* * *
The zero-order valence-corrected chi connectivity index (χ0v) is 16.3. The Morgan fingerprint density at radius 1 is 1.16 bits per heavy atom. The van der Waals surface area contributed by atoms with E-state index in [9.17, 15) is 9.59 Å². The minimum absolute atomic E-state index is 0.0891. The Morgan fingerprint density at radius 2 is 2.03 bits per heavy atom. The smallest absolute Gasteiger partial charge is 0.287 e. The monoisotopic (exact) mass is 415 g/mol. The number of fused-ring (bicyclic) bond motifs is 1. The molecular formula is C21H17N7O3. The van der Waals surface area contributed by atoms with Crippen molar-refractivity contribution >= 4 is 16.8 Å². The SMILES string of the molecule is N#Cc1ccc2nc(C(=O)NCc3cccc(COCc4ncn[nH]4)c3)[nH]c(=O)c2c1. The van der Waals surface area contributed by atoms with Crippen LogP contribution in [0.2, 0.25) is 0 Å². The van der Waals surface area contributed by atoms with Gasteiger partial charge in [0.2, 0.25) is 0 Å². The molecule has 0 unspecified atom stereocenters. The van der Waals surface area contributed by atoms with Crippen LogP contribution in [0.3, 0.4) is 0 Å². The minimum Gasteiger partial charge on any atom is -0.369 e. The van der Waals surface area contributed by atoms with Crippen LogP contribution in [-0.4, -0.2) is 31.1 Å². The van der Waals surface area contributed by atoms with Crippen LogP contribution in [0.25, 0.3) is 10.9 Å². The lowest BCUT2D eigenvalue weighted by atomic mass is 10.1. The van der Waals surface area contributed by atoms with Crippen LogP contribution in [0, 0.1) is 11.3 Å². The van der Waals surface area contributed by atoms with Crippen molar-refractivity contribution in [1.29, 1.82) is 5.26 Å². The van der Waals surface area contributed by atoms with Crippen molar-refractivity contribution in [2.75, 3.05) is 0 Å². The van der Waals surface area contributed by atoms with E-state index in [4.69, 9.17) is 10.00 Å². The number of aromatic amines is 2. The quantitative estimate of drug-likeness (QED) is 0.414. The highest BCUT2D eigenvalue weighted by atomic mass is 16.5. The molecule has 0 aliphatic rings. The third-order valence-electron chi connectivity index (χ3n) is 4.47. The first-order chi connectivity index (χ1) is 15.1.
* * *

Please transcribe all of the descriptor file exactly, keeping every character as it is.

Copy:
The zero-order valence-corrected chi connectivity index (χ0v) is 16.3. The Morgan fingerprint density at radius 1 is 1.16 bits per heavy atom. The van der Waals surface area contributed by atoms with E-state index in [9.17, 15) is 9.59 Å². The minimum absolute atomic E-state index is 0.0891. The Morgan fingerprint density at radius 2 is 2.03 bits per heavy atom. The smallest absolute Gasteiger partial charge is 0.287 e. The monoisotopic (exact) mass is 415 g/mol. The number of fused-ring (bicyclic) bond motifs is 1. The molecular formula is C21H17N7O3. The van der Waals surface area contributed by atoms with Crippen molar-refractivity contribution >= 4 is 16.8 Å². The SMILES string of the molecule is N#Cc1ccc2nc(C(=O)NCc3cccc(COCc4ncn[nH]4)c3)[nH]c(=O)c2c1. The van der Waals surface area contributed by atoms with Crippen LogP contribution in [0.2, 0.25) is 0 Å². The van der Waals surface area contributed by atoms with Gasteiger partial charge in [0.2, 0.25) is 0 Å². The molecule has 0 unspecified atom stereocenters. The van der Waals surface area contributed by atoms with Crippen LogP contribution in [0.3, 0.4) is 0 Å². The minimum Gasteiger partial charge on any atom is -0.369 e. The van der Waals surface area contributed by atoms with Crippen LogP contribution in [-0.4, -0.2) is 31.1 Å². The van der Waals surface area contributed by atoms with Crippen LogP contribution in [0.25, 0.3) is 10.9 Å². The lowest BCUT2D eigenvalue weighted by atomic mass is 10.1. The van der Waals surface area contributed by atoms with Crippen LogP contribution in [0, 0.1) is 11.3 Å². The van der Waals surface area contributed by atoms with Crippen molar-refractivity contribution in [1.29, 1.82) is 5.26 Å². The van der Waals surface area contributed by atoms with Crippen molar-refractivity contribution in [2.75, 3.05) is 0 Å². The van der Waals surface area contributed by atoms with E-state index in [4.69, 9.17) is 10.00 Å². The number of aromatic amines is 2. The quantitative estimate of drug-likeness (QED) is 0.414. The highest BCUT2D eigenvalue weighted by atomic mass is 16.5. The molecule has 0 aliphatic rings. The third-order valence-electron chi connectivity index (χ3n) is 4.47. The first-order chi connectivity index (χ1) is 15.1.